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I just recently started to use powershell in win7 in order to produce pipeline like scripts for the program mothur. Before I used bash scripting in ubuntu to do this. I am happy that everything works well now except one task:

I would like to like to format a fasta file that is in the form:

filename.fasta:

>HXXC990
AGTTCAAGGTCTCT
>HXXC991
GGGTTTCAAATCTC
>HXXC992
GGGTCTCTCCTATA

To a file that is tab-delimited and looks like that

output.file:

HXXC990    filename
HXXC991    filename
HXXC992    filename

It is important that the first column of the output file contains the names without the ">"-signs. and the second by tab delimited column the original filename.fasta without the suffix ("filename"). I have the solutions gci to read out the base name of the file and Select-String to output all the lines beginning with ">". The only problem remains the formatting in the two columns and the constant repetition of the file name in the second column.

I've tried so far:

Select-String '>' .\filename.fasta | % {$_.Line} | set-content output.txt

to produce a file containing only the lines that contain the ">" signs. Afterwards I just replaced them. The file name I've got by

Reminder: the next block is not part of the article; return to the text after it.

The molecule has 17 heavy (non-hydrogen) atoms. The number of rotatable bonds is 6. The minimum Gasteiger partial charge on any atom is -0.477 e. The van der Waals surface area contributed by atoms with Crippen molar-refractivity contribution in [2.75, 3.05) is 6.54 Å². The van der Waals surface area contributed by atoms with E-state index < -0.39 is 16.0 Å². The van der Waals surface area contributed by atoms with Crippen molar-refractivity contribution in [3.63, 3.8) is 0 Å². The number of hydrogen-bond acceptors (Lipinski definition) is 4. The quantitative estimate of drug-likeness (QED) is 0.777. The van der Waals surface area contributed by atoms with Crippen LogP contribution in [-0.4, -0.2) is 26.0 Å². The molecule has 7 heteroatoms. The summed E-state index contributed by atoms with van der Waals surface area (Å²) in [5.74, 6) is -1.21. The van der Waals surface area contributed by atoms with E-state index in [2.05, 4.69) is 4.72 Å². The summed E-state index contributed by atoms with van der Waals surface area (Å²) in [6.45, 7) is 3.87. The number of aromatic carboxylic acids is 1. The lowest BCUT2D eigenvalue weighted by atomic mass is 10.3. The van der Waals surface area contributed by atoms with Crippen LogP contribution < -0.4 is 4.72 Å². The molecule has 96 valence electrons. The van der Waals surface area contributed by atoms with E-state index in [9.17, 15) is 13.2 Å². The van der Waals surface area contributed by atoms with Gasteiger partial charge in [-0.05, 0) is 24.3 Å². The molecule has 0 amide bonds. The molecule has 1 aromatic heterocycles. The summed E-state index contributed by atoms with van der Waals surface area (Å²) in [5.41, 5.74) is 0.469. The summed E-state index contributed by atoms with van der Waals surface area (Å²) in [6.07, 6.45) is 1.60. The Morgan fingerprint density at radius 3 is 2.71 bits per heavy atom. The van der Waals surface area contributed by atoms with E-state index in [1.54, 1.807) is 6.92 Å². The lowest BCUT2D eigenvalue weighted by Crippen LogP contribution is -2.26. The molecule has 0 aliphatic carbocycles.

$base1 = gci filename.fasta | % {$_.BaseName}
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What have you tried? Can you post the code you wrote to achieve this? –  orique Apr 6 '13 at 11:17
    
So I've tried "Select-String '>' .\filename.fasta | % {$_.Line} | set-content output.txt" to produce a file containing only the lines that contain the ">" signs. Afterwards I just replaced them. The file name I've got by $base1 = gci filename.fasta | % {$_.BaseName}. –  user2251977 Apr 6 '13 at 11:25
    
I've taken the liberty to update your question with your code snippets. –  Ansgar Wiechers Apr 6 '13 at 12:38
    
Sure. Thanks. That was my fault, sorry! Thanks again! Future posts will be now definitely in the right format. –  user2251977 Apr 6 '13 at 15:47

2 Answers 2

up vote 0 down vote accepted

Try this:

select-string '^>' filename.fasta | % {
  $_ -replace '^.*\\(.*?)\.fasta:\d+:>(.*)$', "`$2`t`$1"
} > output.file

Note that your regular expression should be ^>, not just >. The latter would match > anywhere in a line.

This can be applied to more than a single file like this:

$recurse = $false

Get-ChildItem "C:\base\folder" -Filter *.fasta -Recurse:$recurse `
  | select-string '^>' `
  | % { $_ -replace '^.*\\(.*?)\.fasta:\d+:>(.*)$', "`$2`t`$1" } > output.file
share|improve this answer
    
Thanks a lot! That was exactly I was looking for. I still have to get used to the syntax. I used to use awk for these kind of operations. But in a windows environment, it is more elegant to use the powershell. Thanks a lot again! –  user2251977 Apr 6 '13 at 15:44

Here's another solutions, showing some different options for the operations involved:

gci *.fasta | select-string '^>(.+)' |
 % {"{0}`t{1}" -f $_.matches.groups[1],$_.filename.split('.')[0]} |
 Set-Content output.file
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